Wii grows nerves as well as muscles

Those who played with Wii demonstrated "significant" motor skill improvement, compared with the controls.

Video games like the Wii build more than muscles.

Turns out they can also improve motor skills, the delicate interplay among brain, nerves and muscles that is interrupted by a stroke.

(Picture from Nintendo.)

A randomized study in Toronto gave some stroke patients a variety of Wii games, including cooking and kids' games, and left others to traditional recreation.

Those who played with Wii demonstrated "significant" motor skill improvement, compared with the controls.

What's going on? Repetition, said Gustavo Saposnik.

The way you return a stroke victim to life is by repeating movements over-and-over, as intensely as possible. Chopping a virtual carrot does this. So does playing a virtual game of Jenga with the grandkids.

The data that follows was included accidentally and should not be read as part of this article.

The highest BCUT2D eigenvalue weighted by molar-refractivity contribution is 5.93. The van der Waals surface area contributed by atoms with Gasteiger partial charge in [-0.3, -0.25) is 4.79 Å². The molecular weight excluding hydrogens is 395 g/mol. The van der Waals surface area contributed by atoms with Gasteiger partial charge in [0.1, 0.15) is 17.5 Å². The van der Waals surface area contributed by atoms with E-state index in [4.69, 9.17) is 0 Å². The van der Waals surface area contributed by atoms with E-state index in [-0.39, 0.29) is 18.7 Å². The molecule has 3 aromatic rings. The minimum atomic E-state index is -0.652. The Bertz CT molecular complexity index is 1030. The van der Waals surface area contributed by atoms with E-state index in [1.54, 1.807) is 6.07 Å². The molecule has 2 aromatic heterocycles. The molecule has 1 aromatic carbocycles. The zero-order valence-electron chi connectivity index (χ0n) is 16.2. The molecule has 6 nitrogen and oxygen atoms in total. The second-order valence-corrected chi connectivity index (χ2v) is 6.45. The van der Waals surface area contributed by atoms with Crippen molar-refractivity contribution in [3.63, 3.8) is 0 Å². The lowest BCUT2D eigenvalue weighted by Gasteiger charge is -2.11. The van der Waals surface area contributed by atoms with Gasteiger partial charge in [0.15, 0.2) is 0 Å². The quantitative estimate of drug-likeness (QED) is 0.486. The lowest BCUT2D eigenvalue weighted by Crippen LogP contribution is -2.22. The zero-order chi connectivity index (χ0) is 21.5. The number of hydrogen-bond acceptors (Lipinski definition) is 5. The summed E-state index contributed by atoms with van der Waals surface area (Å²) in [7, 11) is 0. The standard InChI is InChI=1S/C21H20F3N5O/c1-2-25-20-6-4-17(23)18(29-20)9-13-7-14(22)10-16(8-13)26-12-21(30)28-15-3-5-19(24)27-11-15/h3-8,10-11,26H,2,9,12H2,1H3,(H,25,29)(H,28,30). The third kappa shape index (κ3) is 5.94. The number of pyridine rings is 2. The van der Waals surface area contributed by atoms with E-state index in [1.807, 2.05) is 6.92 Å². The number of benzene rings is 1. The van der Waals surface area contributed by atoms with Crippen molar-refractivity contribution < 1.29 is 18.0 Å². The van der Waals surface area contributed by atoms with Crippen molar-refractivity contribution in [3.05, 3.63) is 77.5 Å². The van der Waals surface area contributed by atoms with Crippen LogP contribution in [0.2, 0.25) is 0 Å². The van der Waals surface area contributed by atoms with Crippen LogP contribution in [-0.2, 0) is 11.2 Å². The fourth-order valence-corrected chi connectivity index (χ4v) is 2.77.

The study shows, however, that there are measurable benefits from the video game beyond just being part of a family, or the self-esteem from winning the game. You're retraining your nerves to actions that will bring you back to life. And since it's fun, you're going to do it, unlike normal physical therapy.

So if you want to bring someone back to an active life, remember. Make it fun.

This post was originally published on Smartplanet.com

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